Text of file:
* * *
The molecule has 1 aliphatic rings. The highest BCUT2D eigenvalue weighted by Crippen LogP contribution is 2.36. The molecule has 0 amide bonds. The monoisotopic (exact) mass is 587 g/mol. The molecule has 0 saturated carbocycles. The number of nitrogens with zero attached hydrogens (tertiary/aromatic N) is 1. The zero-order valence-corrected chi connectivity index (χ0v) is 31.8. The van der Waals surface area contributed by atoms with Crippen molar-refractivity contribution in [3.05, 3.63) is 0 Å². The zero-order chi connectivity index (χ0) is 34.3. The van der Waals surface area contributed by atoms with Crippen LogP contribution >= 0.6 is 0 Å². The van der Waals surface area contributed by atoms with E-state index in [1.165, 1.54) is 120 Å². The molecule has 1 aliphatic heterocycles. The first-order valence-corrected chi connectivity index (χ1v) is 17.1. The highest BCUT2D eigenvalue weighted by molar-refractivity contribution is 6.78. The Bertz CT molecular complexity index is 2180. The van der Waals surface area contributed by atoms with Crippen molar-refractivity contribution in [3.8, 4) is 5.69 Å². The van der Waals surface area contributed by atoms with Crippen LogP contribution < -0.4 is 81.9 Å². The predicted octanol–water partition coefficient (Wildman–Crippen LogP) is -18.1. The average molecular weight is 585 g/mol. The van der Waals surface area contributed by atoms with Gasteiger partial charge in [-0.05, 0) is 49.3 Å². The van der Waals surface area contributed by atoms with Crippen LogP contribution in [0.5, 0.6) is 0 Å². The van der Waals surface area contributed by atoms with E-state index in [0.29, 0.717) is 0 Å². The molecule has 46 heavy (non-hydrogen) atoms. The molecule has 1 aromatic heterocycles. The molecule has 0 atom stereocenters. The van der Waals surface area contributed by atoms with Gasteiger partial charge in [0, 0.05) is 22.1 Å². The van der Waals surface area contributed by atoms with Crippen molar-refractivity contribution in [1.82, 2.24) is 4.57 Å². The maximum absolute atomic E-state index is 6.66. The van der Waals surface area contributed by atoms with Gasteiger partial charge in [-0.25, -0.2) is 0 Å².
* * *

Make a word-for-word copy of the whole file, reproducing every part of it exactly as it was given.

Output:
The molecule has 1 aliphatic rings. The highest BCUT2D eigenvalue weighted by Crippen LogP contribution is 2.36. The molecule has 0 amide bonds. The monoisotopic (exact) mass is 587 g/mol. The molecule has 0 saturated carbocycles. The number of nitrogens with zero attached hydrogens (tertiary/aromatic N) is 1. The zero-order valence-corrected chi connectivity index (χ0v) is 31.8. The van der Waals surface area contributed by atoms with Crippen molar-refractivity contribution in [3.05, 3.63) is 0 Å². The zero-order chi connectivity index (χ0) is 34.3. The van der Waals surface area contributed by atoms with Crippen LogP contribution >= 0.6 is 0 Å². The van der Waals surface area contributed by atoms with E-state index in [1.165, 1.54) is 120 Å². The molecule has 1 aliphatic heterocycles. The first-order valence-corrected chi connectivity index (χ1v) is 17.1. The highest BCUT2D eigenvalue weighted by molar-refractivity contribution is 6.78. The Bertz CT molecular complexity index is 2180. The van der Waals surface area contributed by atoms with Crippen molar-refractivity contribution in [3.8, 4) is 5.69 Å². The van der Waals surface area contributed by atoms with Crippen LogP contribution < -0.4 is 81.9 Å². The predicted octanol–water partition coefficient (Wildman–Crippen LogP) is -18.1. The average molecular weight is 585 g/mol. The van der Waals surface area contributed by atoms with Gasteiger partial charge in [-0.05, 0) is 49.3 Å². The van der Waals surface area contributed by atoms with Crippen LogP contribution in [0.5, 0.6) is 0 Å². The van der Waals surface area contributed by atoms with E-state index in [0.29, 0.717) is 0 Å². The molecule has 46 heavy (non-hydrogen) atoms. The molecule has 1 aromatic heterocycles. The molecule has 0 atom stereocenters. The van der Waals surface area contributed by atoms with Gasteiger partial charge in [0, 0.05) is 22.1 Å². The van der Waals surface area contributed by atoms with Crippen molar-refractivity contribution in [1.82, 2.24) is 4.57 Å². The maximum absolute atomic E-state index is 6.66. The van der Waals surface area contributed by atoms with Gasteiger partial charge in [-0.25, -0.2) is 0 Å².